In recent years, investment fees have lowered for the average Canadian investor as new online brokerage accounts such as Wealth Simple and Questrade continue to make ground in the market. These companies often make their money by short selling the investors they bring in. While lower fees are often celebrated by Canadians, these lower fees come with additional baggage many Canadians do not understand.
For years, consumer pressure has given rise to lower fee-based investing. Fees have come in several forms: from single transaction trades to overall portfolios, and fund management. Canadian’s pay some of the highest fees when compared to other developed nations such as the United States and the UK. While fees have risen in the past to several percentage points of any capital gains in many instances, the industry, especially in Canada, has now lowered costs significantly. While for the average investor these headlines may seem positive, lower fees without doubt at its core come at a cost to the average investor that does not take the time to fully understand the situation at hand.
During this time, average Canadian household investors have shifted from a majority of portfolios containing mutual funds to Exchange Traded Funds (ETFs). The conventional ETFs have lower fees compared to the monsoon of fees that are often omnipresent in the mutual fund industry. However, likewise to mutual funds, ETFs often contribute diversification to portfolios that single stocks or bonds cannot provide. Though this shift has allowed Canadians to get similar returns on their portfolios and have lower fees – this has caused headaches in the mutual fund industry.
While low fee investing may seem enticing, especially with the ads that appear on TV contrasting the innovative and youthful millennials to the archaic investor-type baby boomer asset managers. By seeking out these low fee investment products everyday investors, millennials and baby boomers alike, can often limit themselves without even knowing it.
Overall, this shift in consumer preference has put downward pressure on investment fees across the board to the benefit of investors. The industry has recently even gone as far to sell negative fee ETFs. Yes, that’s right – a fund that pays you to invest in their fund.
Seeking low fees often lead to investing in products through online brokerage accounts such as Wealth Simple and Questrade. Going this route forces the everyday person to become a DIY investor. The freedom that this could bring may attract some average investors with modest returns. However, those that are capable of going this route and achieving similar or more successful returns than the traditional investing path through a bank or with a wealth manager are likely far and few between.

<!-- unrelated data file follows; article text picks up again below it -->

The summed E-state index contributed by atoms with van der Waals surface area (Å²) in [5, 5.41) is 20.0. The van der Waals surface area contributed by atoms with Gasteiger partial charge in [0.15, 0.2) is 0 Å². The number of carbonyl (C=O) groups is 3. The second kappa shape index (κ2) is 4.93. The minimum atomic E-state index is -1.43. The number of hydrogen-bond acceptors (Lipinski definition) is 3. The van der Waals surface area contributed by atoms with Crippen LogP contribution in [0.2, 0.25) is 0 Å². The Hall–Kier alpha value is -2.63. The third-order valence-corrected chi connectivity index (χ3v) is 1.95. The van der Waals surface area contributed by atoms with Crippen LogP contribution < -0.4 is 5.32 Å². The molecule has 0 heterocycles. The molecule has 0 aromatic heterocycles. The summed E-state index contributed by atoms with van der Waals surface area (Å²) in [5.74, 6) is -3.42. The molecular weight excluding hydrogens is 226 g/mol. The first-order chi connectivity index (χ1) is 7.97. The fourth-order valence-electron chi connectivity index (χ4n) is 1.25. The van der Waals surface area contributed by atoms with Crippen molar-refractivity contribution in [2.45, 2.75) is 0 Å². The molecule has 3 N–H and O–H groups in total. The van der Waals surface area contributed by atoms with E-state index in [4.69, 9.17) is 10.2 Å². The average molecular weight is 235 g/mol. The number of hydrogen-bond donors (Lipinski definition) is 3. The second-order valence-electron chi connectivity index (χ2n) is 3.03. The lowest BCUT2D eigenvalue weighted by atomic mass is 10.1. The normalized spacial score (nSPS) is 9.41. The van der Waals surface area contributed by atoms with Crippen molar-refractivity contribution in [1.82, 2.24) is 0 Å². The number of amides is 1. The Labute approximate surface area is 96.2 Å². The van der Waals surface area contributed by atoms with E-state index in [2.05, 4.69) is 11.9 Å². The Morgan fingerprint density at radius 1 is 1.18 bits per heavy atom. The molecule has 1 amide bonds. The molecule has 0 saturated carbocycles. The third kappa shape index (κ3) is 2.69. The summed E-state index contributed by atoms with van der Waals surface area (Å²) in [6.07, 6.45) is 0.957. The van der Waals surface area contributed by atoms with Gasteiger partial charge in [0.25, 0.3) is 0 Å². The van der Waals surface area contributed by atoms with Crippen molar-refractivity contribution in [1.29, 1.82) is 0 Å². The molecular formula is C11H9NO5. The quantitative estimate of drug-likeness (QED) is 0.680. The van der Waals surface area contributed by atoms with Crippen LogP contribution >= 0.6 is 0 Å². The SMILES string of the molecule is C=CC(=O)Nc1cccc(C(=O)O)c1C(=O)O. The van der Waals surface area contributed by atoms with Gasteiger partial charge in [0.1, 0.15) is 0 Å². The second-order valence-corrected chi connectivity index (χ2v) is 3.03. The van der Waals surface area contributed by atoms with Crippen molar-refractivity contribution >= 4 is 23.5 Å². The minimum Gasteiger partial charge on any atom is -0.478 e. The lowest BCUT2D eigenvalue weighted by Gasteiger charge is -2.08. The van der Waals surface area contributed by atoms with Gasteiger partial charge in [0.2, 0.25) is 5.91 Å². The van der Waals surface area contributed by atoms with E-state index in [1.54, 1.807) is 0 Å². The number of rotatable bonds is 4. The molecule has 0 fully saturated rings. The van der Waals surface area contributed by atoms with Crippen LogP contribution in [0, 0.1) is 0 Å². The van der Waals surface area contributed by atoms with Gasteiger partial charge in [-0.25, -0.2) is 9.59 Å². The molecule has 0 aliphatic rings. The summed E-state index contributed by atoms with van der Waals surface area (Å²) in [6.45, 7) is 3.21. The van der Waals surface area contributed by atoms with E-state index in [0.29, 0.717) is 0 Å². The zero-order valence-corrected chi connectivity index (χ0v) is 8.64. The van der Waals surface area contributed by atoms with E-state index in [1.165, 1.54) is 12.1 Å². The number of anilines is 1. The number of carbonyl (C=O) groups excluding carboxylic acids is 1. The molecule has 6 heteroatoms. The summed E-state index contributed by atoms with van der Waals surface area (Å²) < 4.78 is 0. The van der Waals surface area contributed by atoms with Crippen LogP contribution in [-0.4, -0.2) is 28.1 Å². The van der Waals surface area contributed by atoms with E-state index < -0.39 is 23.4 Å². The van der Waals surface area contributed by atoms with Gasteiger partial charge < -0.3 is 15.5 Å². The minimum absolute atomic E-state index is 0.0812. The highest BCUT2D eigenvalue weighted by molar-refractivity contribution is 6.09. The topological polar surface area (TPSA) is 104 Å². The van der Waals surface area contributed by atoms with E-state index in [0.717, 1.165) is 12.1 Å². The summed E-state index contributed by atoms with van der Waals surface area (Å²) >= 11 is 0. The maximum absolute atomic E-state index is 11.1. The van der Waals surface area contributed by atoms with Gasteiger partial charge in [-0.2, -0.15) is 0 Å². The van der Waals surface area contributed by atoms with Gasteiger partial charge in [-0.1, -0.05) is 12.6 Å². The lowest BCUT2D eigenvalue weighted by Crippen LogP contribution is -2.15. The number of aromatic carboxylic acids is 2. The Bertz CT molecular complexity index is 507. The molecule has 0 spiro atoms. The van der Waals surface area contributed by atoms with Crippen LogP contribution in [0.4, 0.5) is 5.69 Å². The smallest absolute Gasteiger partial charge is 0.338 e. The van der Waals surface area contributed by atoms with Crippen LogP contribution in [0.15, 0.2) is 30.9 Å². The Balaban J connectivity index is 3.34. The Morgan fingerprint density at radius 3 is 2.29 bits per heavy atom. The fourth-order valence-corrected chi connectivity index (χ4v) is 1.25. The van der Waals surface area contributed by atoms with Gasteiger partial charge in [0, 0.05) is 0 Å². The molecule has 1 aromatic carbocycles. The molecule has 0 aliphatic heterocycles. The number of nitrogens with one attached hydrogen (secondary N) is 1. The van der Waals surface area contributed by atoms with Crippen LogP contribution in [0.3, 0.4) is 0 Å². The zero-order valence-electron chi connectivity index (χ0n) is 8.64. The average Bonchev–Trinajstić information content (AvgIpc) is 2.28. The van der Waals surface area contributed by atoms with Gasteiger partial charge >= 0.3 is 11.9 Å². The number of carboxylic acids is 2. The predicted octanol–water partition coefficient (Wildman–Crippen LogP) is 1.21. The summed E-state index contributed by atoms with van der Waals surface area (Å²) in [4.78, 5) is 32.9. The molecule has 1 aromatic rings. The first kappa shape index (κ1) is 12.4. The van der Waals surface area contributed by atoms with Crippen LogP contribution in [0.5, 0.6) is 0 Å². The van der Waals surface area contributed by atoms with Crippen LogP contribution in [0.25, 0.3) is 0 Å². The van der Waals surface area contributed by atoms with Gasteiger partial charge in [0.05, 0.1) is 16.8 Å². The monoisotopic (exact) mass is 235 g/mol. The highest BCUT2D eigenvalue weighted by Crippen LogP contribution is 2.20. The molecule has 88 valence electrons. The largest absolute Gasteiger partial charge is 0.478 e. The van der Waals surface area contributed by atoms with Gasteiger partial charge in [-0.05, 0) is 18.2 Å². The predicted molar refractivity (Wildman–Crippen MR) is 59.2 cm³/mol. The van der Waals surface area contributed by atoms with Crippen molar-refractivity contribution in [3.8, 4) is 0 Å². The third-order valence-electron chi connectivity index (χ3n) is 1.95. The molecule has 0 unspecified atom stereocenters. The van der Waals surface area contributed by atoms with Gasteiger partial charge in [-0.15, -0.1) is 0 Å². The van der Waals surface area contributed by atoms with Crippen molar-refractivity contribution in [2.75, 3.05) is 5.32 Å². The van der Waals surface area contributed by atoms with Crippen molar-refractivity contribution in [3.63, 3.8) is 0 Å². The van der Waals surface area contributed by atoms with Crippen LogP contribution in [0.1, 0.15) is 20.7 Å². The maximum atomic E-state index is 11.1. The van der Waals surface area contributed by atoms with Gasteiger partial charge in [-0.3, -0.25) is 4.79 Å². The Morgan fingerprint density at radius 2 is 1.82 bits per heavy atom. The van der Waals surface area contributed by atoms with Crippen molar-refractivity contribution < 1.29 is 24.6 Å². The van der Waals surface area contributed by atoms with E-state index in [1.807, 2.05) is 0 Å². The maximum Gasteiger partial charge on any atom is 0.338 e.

Enterprises that offer low fees have a clever functioning business model. While their rates often beat most of the traditional market, they do so at the brunt of the investors that invest with them.
As investors are forced to take a DIY approach, the investment exposure rests with the investor and not with the online brokerage. This results in an opportunity for low fee brokerages to short sell their own investors positions, which often result in large returns as finance commentator Preet Banerjee has highlighted. This is the exact model that affords online brokerages to offer far lower fees than the going market rate and breeds the opportunity to offer zero and negative rates. This will, in turn, attract more people to invest with them, likely appealing to those less educated on the situation unfolding.
Now, the question emerges for everyday household investors: would you rather low or negative investment fees in a DIY manner in which risk is high and potential return is diminished or fees in the form of small percentages in which professionals manage your portfolio, with lower risk and increased earning potential?
The answer to the question that Canadians battle with daily now become clearer. It pays dividends (quite literally) to pay fees to surround yourself with good advice and professionals where risk is minimized, and the potential gain is maximized. Where a looming recession may be near, keeping your investments with reputable institutions and wealth managers is the fiscally and personally responsible decision.
Bloomberg. (n.d.). ETF ups fee-war stakes by offering to pay investors.
O’Hara, C. (2019, June 24). The rise of ETFs is making life miserable for Canada’s mutual fund industry.
CBC News. (2018, August 17), The latest investment trend? Take low-fee a step further and make it free.
Omololu, E (2019, August 10). The Many Faces of Investment Fees in Canada.
Weiss, M. (2019, June 25). Stop Paying High Mutual Fund Fees.